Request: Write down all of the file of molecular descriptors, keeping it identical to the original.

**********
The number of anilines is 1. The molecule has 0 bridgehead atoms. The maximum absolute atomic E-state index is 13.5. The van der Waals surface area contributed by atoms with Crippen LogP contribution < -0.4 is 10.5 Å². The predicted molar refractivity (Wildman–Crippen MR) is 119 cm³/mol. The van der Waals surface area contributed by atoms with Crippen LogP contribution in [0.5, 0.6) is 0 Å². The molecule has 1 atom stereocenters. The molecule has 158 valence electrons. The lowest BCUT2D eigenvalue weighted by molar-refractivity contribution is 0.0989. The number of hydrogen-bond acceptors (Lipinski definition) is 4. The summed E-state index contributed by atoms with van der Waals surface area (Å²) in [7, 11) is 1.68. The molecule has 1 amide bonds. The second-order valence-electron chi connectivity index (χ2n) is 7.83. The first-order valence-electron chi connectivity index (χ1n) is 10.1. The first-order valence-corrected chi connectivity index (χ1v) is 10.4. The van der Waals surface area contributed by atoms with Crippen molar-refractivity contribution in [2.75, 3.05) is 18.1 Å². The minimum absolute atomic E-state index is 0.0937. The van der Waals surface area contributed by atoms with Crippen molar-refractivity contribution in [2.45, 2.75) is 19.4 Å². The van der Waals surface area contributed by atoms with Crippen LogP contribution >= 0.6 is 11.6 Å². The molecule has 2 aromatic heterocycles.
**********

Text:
The number of anilines is 1. The molecule has 0 bridgehead atoms. The maximum absolute atomic E-state index is 13.5. The van der Waals surface area contributed by atoms with Crippen LogP contribution < -0.4 is 10.5 Å². The predicted molar refractivity (Wildman–Crippen MR) is 119 cm³/mol. The van der Waals surface area contributed by atoms with Crippen LogP contribution in [0.5, 0.6) is 0 Å². The molecule has 1 atom stereocenters. The molecule has 158 valence electrons. The lowest BCUT2D eigenvalue weighted by molar-refractivity contribution is 0.0989. The number of hydrogen-bond acceptors (Lipinski definition) is 4. The summed E-state index contributed by atoms with van der Waals surface area (Å²) in [7, 11) is 1.68. The molecule has 1 amide bonds. The second-order valence-electron chi connectivity index (χ2n) is 7.83. The first-order valence-electron chi connectivity index (χ1n) is 10.1. The first-order valence-corrected chi connectivity index (χ1v) is 10.4. The van der Waals surface area contributed by atoms with Crippen molar-refractivity contribution in [2.75, 3.05) is 18.1 Å². The minimum absolute atomic E-state index is 0.0937. The van der Waals surface area contributed by atoms with Crippen molar-refractivity contribution in [2.45, 2.75) is 19.4 Å². The van der Waals surface area contributed by atoms with Crippen LogP contribution >= 0.6 is 11.6 Å². The molecule has 2 aromatic heterocycles.